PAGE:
Trip to Jupindá

In January, some of my family is coming to visit with their children. Our plan is to build a church in memory of my mother who passed away last year. I wanted this community to be special for us. Many times, for church construction, we show up on Monday, begin working and at the end of the week have poured the floor and put on the roof. There is interaction with the community during the work day and at night when we do a church service, but I wanted to get to know this community better to make it a little more special. I thought I would get in on the “ground floor” and be involved from the get go.

First of all a little explanation. We have a construction manager (Joaquim) that works with all the mission’s projects out in the communities. He told me they have been starting about one church project a week. The gospel is spreading rapidly here in the Amazon and so there is always a desire for believers to have a special “temple” where they can worship our God. Typically the mission asks that a core group of believers already be established in a community before we will look at helping with a church building. Two to three cell (house) groups firmly established with 8-10 believers in each group. Then the mission looks at their ability and desire to help. For example, I was asking Joaquim how much the building would cost to finish it. He said, “it depends on how much they help–if there is a bricklayer in the community, do they have sand available, does someone have trees we can use for the wood, etc”. I said, “what if they don’t have anything. Then how much would it be to totally complete it”. His reply, “If they don’t have anything….then we will go to another community. We want the people to be involved and it to be “their temple”.

The mission selected a community called Jupindá for my family to work with. The first step in the process is for Joaquim to go, look at the site they’ve selected, how much work to level the ground, what is available (sand, rock, wood, etc), and what will need to be brought from the city. Also, explain to them that this is not “the mission’s church”, that they are responsible for getting this work started and completed, but we are there to help THEM, they are not there to help us.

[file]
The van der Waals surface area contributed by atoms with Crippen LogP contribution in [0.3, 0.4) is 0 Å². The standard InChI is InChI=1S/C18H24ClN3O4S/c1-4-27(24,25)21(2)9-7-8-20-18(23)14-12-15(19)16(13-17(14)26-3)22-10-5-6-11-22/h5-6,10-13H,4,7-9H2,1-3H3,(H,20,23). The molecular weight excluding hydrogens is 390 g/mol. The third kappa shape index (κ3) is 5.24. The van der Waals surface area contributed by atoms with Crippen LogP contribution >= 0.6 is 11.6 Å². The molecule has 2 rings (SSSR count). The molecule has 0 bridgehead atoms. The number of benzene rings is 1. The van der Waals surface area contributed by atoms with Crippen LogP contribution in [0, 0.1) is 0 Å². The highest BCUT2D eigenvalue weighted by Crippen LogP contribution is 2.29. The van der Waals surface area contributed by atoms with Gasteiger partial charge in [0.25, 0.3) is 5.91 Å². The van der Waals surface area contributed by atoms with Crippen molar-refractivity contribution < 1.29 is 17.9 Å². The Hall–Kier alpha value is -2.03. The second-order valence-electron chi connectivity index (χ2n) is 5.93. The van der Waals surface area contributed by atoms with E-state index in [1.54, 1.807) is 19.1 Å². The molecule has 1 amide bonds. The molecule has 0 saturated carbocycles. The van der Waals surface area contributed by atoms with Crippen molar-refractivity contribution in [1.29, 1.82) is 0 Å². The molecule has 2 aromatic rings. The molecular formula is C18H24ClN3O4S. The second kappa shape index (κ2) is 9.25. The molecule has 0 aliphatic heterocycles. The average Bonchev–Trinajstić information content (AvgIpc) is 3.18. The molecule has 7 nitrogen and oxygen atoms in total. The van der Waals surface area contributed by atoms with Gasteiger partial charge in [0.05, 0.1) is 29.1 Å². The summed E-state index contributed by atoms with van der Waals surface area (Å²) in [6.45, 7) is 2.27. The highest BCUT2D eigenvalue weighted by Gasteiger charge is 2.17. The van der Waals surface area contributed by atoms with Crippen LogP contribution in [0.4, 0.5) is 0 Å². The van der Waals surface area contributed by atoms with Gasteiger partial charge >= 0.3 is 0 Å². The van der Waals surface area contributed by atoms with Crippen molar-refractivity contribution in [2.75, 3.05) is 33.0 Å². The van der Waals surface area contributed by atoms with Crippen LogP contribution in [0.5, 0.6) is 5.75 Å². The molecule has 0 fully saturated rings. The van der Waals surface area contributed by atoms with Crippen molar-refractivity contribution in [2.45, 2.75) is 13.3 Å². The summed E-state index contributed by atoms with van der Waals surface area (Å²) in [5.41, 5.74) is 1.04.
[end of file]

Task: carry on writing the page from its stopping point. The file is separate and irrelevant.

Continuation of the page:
Thursday was the day we selected to go. You can get to Jupindá by boat (6 hours) or by motorcycle (theoretically 3 hours). We were going to leave at 7am, arrive at 10am, have a 3 hour meeting and then head back to be home by dark.

Our path (in reverse, 25 is leaving Santarém, 1 is arriving at the 2nd community):

Because of various circumstances, we didn’t leave Santarém until about 8am. We had an asphalt road for about 60 miles before we turned off onto dirt and then had about 50 miles to the village. Well, we stopped and visited different pastors/workers on the PAZ churches along the asphalt road (3 or 4) and so around 10:30 we finally turned onto the dirt. Joaquim is more experienced than me riding a bike on dirt so he left me in his dust. About 10 miles later I come up on him and he has an older lady on the back of his bike. He is going much slower now and talking dramatically to her (I see his hands waving in the air). We go for about 20 minutes to the next cross road. He gets off and says, “Matt, meet your newest sister in Christ”. He had been telling her about the Lord during his trip. He asked her, “Are you ready to give your life to Christ? Repent for your sins and make a commitment to follow Christ?” Yes, yes, she responded. Joaquim led her in prayer there at the crossroad. Then she asked if we could come and pray for her husband that had bitten by a snake.

You see the reason this 60 yr old woman was out walking in the middle of the jungle was that she had been to Santarém to buy some medicine for her husband. She had already walked 9 miles and had 15 to go when we picked her up.


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